McDuffie has played in all four games this season, starting for the first time against Hawaii when the Huskies opened the game in a package with six defensive backs. He started again a week later against BYU, this time over redshirt freshman Kyler Gordon. McDuffie didn’t waste the opportunity — something his high school coaches could have predicted. He forced a fumble and then recovered it in the third quarter of the Huskies’ 45-19 victory over the Cougars. He also had four tackles and a key block on Aaron Fuller’s punt return for a touchdown.
By the time the depth chart was released for Saturday’s game against USC, there was a big ‘OR’ between the names of McDuffie and Gordon, who started the first three games of the season.
When McDuffie arrived at UW, he joined a secondary overflowing with talent. It was reminiscent of his time at Bosco, a team filled with high-level Division I recruits. But McDuffie wasn’t daunted in those first days with the Braves, Lockett said, and he wasn’t going to settle for playing time. He wanted to make an impact. He wanted to start.
McDuffie wouldn’t be denied in high school — or, it turns out, with the Huskies.
“He’s the kind of guy that takes a great amount of pride in the opportunities that he gets, and when he does get those opportunities, he’s going to go out there and make the most of them,” said Bosco head coach Jason Negro. “I’m just super proud of that fact as it is. I had no doubt that he was going to be one of the top recruits that (UW) had coming in with this particular class.”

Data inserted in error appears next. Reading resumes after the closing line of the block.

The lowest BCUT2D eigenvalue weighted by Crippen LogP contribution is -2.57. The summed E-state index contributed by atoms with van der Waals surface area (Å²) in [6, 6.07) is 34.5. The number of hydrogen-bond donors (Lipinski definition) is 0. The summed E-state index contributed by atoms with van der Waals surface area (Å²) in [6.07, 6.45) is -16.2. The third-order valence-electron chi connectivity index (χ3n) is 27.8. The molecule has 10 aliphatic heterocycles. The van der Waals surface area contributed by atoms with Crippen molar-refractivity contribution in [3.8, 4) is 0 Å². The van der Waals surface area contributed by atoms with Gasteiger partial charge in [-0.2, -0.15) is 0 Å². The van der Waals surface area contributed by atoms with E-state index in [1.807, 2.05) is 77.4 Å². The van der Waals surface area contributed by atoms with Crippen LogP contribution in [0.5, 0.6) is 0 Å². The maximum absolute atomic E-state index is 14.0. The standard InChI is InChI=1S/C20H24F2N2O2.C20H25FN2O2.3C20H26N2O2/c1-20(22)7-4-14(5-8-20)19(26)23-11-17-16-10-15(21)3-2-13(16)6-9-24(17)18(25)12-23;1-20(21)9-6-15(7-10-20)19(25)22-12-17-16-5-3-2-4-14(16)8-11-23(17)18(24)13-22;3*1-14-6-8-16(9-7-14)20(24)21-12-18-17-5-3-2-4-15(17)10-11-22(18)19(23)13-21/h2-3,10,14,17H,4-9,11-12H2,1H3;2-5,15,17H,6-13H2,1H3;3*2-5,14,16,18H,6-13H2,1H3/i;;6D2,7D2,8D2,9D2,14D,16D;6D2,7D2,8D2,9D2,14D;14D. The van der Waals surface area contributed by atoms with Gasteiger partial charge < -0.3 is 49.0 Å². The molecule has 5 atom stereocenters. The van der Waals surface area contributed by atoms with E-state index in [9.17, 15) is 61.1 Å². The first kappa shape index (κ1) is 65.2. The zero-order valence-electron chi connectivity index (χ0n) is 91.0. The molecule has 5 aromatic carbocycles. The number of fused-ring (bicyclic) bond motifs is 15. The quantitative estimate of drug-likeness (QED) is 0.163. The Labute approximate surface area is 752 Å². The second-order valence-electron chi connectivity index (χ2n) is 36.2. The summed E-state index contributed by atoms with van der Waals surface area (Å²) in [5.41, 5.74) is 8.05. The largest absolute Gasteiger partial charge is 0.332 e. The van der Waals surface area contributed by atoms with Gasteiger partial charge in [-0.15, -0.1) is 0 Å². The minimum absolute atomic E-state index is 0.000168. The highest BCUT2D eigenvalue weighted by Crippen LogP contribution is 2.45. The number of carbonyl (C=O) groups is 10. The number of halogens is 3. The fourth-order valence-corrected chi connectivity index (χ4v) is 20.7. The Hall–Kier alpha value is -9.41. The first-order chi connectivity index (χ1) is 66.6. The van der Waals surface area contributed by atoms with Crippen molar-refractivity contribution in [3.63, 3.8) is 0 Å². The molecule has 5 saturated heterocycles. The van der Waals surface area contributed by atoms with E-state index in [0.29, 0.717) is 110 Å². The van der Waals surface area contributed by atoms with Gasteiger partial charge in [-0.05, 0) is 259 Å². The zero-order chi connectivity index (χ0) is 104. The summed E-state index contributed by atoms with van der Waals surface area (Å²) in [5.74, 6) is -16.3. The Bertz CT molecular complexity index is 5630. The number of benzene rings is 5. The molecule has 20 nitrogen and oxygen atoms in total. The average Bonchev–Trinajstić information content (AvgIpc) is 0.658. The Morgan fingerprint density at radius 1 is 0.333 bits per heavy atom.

‘He’s a sponge’
Ask any member of Bosco’s coaching staff about McDuffie and you’ll get a different version of the same answer: He desperately wants to be coached. He doesn’t shy away from feedback; he craves it.
Defensive coordinator Chris King kept returning to that quality during a phone conversation on Tuesday. At every meeting, just like clockwork, McDuffie would slide into a chair right next to King or Lockett. Then he’d pull out a notebook, pencil at the ready, and start asking questions.